Palmitoylation can be reversed by the action of thioesterases that remove the acyl moiety bound from the cysteine. Three cytosolic and 2 lysosomal thioesterases have been identified, including the acyl-protein thioesterases APT1, APT2, and APT1-like and the palmitoyl-protein thioesterases PPT1 and PPT2, respectively [33]. Furthermore, recent studies described the isolation of 38 serine hydrolases from mouse (so-called ABHD proteins) with depalmitoylating activity [34, 35]. The physiological importance of the PAT enzymes has been mainly studied in the field of neurobiology, as alterations of their function often result in severe disease, such as Alzheimer’s and Huntington’s disease, schizophrenia, and mental retardation [18]. Thus, DHHCs represent a potential target for treatment of multiple diseases, and drugs against DHHC proteins are currently under development [36]. At the same time, there are some data on the functional roles of palmitoylation of different neurotransmitter receptors, indicating the involvement of this modification in the mechanisms underlying different types of normal and pathological behavior. For example, it was shown that palmitoylation of the NMDARs could play a role in the mechanisms of pain [37], and palmitoylation of defined AMPA receptor subunits controls psychomotor sensitivity to the psychoactive drug in vivo via regulation of receptor trafficking and subcellular localization [9].

3. Palmitoylation of G Protein-Coupled Receptors (GPCRs)

3.1. Adrenergic Receptors

Adrenoreceptors belong to the GPCR adrenoceptor family and are activated by the catecholamines norepinephrine and epinephrine. Based on their pharmacological characteristics, adrenoceptors were originally divided into two major types, alpha and beta. The current classification includes three major receptor types, alpha-1 adrenoceptors (α1ARs), alpha-2 adrenoceptors (α2ARs), and beta adrenoceptors (βARs) [38]. The α1ARs are coupled to Gq protein, while α2ARs receptors activate inhibitory Gi protein. The βARs, which are composed of three subtypes β1, β2, and β3, are linked to Gs proteins, although the β2AR isoform also couples to inhibitory Gi proteins. Adrenoreceptors are implicated in diverse physiological functions, including modulation of the cardiovascular, endocrine, renal, and pulmonary systems [39]. In the CNS, adrenoreceptors are involved in the regulation of different kinds of normal and pathological behavior, including aggression [40], sexual behavior [41], emotional regulation of pain [42], attention-deficit/hyperactivity disorder [43], drug addiction [44], antidepressant drug action [45], and Parkinson’s disease [46].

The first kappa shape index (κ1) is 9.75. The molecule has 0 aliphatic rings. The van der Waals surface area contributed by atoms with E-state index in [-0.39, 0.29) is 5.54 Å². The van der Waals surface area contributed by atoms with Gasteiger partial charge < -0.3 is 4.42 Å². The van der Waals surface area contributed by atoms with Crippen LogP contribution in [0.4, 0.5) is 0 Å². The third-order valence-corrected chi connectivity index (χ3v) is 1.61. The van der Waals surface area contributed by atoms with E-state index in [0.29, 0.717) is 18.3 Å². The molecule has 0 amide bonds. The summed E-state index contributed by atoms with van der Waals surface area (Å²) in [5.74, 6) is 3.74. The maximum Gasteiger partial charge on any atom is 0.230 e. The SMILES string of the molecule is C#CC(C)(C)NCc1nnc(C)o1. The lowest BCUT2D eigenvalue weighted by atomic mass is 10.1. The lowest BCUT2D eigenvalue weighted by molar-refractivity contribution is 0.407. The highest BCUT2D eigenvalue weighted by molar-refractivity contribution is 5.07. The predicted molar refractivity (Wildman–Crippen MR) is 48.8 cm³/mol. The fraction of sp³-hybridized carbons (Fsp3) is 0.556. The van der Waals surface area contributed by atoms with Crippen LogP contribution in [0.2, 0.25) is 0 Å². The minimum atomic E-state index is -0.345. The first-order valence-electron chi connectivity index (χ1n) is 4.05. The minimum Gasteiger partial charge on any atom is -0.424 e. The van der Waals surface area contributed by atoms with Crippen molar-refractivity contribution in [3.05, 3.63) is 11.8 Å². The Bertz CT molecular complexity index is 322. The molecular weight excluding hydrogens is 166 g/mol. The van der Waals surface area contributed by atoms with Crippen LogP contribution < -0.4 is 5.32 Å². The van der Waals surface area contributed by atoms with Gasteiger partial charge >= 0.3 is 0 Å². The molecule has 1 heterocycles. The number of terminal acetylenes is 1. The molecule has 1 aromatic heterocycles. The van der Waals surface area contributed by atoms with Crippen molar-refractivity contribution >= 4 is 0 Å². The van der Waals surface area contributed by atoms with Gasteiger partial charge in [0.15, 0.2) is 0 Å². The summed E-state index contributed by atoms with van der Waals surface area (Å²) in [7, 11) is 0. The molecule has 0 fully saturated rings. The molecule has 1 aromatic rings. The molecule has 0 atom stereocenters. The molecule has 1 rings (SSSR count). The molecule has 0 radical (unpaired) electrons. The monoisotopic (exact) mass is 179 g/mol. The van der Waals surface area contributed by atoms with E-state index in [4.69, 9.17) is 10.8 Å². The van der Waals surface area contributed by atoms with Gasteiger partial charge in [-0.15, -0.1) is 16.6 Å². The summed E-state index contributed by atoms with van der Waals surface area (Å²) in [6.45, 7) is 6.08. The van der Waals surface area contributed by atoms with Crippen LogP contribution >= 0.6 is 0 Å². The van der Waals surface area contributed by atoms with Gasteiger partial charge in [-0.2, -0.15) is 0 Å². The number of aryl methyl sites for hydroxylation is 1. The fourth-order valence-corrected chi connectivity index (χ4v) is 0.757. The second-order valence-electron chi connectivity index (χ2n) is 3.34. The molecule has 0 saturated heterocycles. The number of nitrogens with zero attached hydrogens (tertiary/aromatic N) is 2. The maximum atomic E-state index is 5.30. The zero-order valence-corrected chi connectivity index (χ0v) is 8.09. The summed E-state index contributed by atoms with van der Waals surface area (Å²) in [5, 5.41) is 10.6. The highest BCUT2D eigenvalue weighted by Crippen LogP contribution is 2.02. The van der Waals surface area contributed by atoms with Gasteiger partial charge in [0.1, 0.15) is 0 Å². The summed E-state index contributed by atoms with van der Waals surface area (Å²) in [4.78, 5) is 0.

The β2AR was the first GPCR for which palmitoylation was demonstrated experimentally [47]. After this pioneering study, multiple aspects of β2AR palmitoylation were investigated in great details in more than 20 follow-up publications. In the initial work by O’Dowd et al., authors identified Cys341 in the receptor’s C-terminal domain as a palmitoylation site and demonstrated a crucial role of β2AR palmitoylation in the normal coupling of the receptor to the adenylyl cyclase (AC) signaling. A follow-up study by the same group demonstrated that receptor stimulation leads to transient increase in palmitoylation mediated by the increased palmitate turnover [10, 11]. It is noteworthy that palmitoylation of the β2AR at Cys341 as well as agonist-mediated increase in palmitate turnover was recently confirmed by the mass spectrometric analysis [48]. Moreover, nonpalmitoylated β2AR mutant has undergone an increased phosphorylation and is uncoupled from Gs protein. Also the receptor desensitization was largely affected by the disruption of palmitoylation [4951]. In addition, palmitoylation of β2AR seems to play an important role in complex building between receptor and β-arrestin [52]. Palmitoylation of β2AR is also involved in the modulation of β-adrenergic signaling pathway by nitric oxide (NO) in the way that NO decreased receptor palmitoylation [53]. Surprisingly that after more than 25 years’ intensive analysis of β2AR palmitoylation, Adachi et al. recently identified Cys265 within the third intracellular loop as a novel palmitoylation site [8]. While basal palmitoylation of Cys265 is extremely low, receptor stimulation results in enhanced palmitoylation at this position. Functionally, palmitoylation of Cys265 may stabilize receptor at the plasma membrane, thus playing a role in the β2AR trafficking and localization. Palmitoylation of this atypical cysteine residues is mediated by the Golgi-resident palmitoyl transferases zDHHC9/14/18 and is followed by depalmitoylation via the plasma membrane-localized acyl-protein thioesterase APT1 [8]. Because Cys265 is not conserved in β1AR, the authors suggested that selective palmitoylation of β2AR at Cys265 may be associated with functional differences between β2AR and β1AR, in particular with those dealing with resistance of β2AR to downregulation.